for his garden had inspired my idea. He couldn't help me for a couple of
weeks; however, he gave me a metal screening material to add strength to
the marker.
I decided to make the memorial stone by myself. I rummaged through
my kitchen cabinets for a plastic container not only with depth, but of a size
appropriate for lettering. Oddly enough, the plastic container that suited the
purpose originally contained a rotisserie chicken. After greasing the interior
of the plastic mold thoroughly with Vaseline, I went to my garage to mix the
cement. After pouring the contents of a commercial bucket of fine cement into
a plastic pan, I added water intermittently, trowelling until the combination of
cement, water and coloring agent resembled the consistency of a very thick
cake mix. I scooped the cement into the mold, pressed the screen an inch or
two into the cement, and then brought the mold into my front room to dry.
I made the mistake of mixing the cement in the afternoon. My estimate
of the setting time was far too short. I was able to press some of Byrd's toys
into the face of the marker, but by midnight, I still could not letter the marker
face because the cement was too wet. I went to sleep, anticipating that by
morning the cement would be hard enough to letter. When I awoke five hours
later, the stone was almost solid. My mind was in a craze. This was Byrd's
marker and I couldn't err. I grabbed an awl and began to scrape lettering
into the face. My tears spotted the surface as the cement stubbornly gave
way. All of the while I worked on the stone, Byrd's body was beside me. I
gently positioned him as if he were sleeping at the leg of the stool at which I
practiced guitar. Hours expired, but I accomplished the task in clear, angular
The stone is as I intended it to be. The top line shows his name in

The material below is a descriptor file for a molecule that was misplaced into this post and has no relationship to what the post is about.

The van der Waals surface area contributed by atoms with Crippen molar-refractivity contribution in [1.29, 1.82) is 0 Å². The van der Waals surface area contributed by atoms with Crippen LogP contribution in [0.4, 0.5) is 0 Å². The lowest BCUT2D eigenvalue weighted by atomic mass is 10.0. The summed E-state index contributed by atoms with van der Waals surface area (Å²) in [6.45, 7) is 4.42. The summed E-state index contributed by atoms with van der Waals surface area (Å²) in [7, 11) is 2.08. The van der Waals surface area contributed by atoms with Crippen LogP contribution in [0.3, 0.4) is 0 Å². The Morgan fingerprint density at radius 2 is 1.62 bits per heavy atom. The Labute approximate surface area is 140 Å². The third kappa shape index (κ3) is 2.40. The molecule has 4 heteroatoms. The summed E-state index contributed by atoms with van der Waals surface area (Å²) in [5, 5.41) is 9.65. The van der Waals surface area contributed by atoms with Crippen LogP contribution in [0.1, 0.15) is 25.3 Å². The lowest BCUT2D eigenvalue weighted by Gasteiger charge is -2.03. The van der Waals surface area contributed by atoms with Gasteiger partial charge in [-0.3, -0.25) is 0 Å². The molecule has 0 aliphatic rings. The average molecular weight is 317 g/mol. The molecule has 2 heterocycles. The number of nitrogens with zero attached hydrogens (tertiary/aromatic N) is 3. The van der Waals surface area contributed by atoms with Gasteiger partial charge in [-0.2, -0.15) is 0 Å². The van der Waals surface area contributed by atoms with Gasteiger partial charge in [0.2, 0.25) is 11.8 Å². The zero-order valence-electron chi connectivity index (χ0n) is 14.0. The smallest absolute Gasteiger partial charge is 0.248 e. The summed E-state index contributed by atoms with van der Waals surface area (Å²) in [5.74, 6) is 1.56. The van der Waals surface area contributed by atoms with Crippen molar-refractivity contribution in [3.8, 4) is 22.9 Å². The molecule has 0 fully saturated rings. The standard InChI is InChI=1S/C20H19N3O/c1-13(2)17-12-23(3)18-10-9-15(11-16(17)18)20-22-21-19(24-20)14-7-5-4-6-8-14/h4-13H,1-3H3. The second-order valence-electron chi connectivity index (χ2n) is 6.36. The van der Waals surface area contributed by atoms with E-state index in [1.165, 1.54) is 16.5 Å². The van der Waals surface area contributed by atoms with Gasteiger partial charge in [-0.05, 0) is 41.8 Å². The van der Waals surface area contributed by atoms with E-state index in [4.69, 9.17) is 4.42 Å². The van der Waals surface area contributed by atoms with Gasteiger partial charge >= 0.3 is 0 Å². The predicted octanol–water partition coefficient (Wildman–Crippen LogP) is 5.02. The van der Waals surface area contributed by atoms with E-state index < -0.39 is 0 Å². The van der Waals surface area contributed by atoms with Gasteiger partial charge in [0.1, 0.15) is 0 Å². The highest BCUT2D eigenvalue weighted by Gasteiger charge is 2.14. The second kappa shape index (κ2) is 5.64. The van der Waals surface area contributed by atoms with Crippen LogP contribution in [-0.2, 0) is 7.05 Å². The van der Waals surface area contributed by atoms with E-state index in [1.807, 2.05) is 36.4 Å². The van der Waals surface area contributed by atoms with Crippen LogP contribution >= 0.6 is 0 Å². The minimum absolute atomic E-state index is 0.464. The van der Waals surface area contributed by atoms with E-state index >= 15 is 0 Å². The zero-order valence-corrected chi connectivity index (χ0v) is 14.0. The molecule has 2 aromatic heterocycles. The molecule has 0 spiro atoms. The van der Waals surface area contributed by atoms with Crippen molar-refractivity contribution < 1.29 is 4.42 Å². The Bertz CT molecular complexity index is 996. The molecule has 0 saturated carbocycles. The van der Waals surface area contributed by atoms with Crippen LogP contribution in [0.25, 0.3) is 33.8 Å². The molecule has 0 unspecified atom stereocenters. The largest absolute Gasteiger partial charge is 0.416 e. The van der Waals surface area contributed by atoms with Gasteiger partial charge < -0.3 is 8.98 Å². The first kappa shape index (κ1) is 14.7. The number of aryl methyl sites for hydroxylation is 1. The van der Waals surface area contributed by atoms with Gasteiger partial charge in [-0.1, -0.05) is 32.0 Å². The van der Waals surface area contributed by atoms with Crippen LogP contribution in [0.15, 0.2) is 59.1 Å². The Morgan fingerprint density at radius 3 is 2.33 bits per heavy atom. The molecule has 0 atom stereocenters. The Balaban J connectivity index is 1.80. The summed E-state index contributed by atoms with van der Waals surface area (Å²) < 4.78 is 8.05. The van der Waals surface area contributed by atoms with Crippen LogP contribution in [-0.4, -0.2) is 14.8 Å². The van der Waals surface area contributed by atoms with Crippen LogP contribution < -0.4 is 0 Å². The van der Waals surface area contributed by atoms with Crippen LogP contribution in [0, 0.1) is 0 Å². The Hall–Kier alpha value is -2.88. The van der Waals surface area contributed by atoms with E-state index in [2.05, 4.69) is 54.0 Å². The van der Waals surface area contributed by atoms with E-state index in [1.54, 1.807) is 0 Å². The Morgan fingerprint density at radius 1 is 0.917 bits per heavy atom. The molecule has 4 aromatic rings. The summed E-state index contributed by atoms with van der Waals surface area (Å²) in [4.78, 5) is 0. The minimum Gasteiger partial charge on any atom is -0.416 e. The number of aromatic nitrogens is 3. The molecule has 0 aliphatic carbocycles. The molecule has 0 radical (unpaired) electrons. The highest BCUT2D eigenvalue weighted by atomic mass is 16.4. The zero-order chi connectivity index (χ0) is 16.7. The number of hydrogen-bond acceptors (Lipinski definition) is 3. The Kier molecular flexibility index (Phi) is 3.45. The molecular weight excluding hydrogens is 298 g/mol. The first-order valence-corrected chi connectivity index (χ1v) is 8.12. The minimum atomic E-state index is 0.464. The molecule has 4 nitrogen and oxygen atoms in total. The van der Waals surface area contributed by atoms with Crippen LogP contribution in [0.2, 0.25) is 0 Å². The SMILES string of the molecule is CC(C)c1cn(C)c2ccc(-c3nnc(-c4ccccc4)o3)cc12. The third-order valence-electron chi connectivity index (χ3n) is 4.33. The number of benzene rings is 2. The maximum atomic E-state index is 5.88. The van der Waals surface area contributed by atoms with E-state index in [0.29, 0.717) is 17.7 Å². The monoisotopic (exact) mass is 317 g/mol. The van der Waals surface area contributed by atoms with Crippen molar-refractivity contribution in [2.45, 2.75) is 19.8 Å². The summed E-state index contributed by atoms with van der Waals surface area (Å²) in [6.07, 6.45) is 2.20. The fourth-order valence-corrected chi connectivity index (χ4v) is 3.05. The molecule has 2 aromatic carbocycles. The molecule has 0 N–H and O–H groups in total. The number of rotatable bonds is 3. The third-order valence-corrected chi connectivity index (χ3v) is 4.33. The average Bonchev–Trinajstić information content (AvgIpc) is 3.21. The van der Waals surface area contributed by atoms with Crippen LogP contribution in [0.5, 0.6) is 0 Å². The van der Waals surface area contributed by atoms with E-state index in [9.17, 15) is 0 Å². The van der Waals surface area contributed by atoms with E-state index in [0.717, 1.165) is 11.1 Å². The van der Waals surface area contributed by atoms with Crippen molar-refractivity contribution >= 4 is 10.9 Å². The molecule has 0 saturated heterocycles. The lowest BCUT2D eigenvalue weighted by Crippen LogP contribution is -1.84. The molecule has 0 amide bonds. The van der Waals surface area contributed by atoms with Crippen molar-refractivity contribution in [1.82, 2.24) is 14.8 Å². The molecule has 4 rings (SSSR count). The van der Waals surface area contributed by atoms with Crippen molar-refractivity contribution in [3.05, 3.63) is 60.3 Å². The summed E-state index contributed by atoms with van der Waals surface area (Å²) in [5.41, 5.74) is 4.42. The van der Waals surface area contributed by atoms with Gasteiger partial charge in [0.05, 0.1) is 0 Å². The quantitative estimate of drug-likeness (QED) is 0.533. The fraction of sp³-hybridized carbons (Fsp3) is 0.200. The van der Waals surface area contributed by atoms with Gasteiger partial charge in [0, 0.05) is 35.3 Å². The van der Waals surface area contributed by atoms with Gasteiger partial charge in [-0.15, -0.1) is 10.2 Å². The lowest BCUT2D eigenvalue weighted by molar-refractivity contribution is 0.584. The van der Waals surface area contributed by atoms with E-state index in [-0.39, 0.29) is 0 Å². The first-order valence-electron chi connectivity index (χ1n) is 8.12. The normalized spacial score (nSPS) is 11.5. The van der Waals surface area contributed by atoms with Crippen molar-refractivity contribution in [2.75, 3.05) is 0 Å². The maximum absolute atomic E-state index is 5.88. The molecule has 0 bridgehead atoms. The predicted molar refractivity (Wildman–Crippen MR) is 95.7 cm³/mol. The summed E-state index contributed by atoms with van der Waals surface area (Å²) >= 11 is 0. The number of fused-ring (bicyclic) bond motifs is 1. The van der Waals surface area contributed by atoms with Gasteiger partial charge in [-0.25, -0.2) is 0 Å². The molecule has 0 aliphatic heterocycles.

large letters. Since his birth date is unknown, the second line is the month
that he found me. The third line shows the date of his death. The fourth line
is the one word that summarizes his life and its meaning to me: LOVED. A
glass bird in flight is pressed into the stone face, as if it is launching from rock
into air. A penny and a paperclip, favorite toys of his youth, are pressed into
the lower portion of the stone.
After days of letting the cement marker harden, I turned my attention
toward preparing his body for burial. I held him and stroked his soft, handsome
feathers and kissed the crown of his head. Even though his toenails were
already of a proper length, I trimmed them closely. I noticed a single shred
of scale on one of his legs and peeled it off. Six months ago, I removed the
plate-like scales from his legs so prominently shown in his photo of Chapter
13. In his youth, he shed one set of leg scales—I found what appeared to
be a hollow stick at the bottom of his cage. But in his old age, the scales
just grew larger. Stroud advised rubbing olive oil on them in order to soften
them for removal. Byrd tolerated this kingly rubbing of oil on his toes and feet
without fussing.